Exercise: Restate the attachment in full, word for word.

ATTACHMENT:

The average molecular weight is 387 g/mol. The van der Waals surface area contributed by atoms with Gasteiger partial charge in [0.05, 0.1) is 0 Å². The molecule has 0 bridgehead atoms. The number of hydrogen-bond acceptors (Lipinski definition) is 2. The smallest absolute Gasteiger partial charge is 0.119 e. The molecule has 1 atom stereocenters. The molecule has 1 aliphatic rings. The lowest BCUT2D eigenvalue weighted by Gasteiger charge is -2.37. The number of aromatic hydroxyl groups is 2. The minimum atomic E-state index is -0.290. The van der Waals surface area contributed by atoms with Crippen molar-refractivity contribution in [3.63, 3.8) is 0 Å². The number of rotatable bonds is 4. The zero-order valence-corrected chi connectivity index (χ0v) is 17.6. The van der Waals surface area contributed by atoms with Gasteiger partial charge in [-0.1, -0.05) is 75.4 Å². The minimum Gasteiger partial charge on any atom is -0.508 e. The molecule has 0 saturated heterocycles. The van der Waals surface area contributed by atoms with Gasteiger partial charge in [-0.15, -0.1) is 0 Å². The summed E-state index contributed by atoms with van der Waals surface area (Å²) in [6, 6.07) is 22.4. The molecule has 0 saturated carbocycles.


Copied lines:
The average molecular weight is 387 g/mol. The van der Waals surface area contributed by atoms with Gasteiger partial charge in [0.05, 0.1) is 0 Å². The molecule has 0 bridgehead atoms. The number of hydrogen-bond acceptors (Lipinski definition) is 2. The smallest absolute Gasteiger partial charge is 0.119 e. The molecule has 1 atom stereocenters. The molecule has 1 aliphatic rings. The lowest BCUT2D eigenvalue weighted by Gasteiger charge is -2.37. The number of aromatic hydroxyl groups is 2. The minimum atomic E-state index is -0.290. The van der Waals surface area contributed by atoms with Crippen molar-refractivity contribution in [3.63, 3.8) is 0 Å². The number of rotatable bonds is 4. The zero-order valence-corrected chi connectivity index (χ0v) is 17.6. The van der Waals surface area contributed by atoms with Gasteiger partial charge in [-0.1, -0.05) is 75.4 Å². The minimum Gasteiger partial charge on any atom is -0.508 e. The molecule has 0 saturated heterocycles. The van der Waals surface area contributed by atoms with Gasteiger partial charge in [-0.15, -0.1) is 0 Å². The summed E-state index contributed by atoms with van der Waals surface area (Å²) in [6, 6.07) is 22.4. The molecule has 0 saturated carbocycles.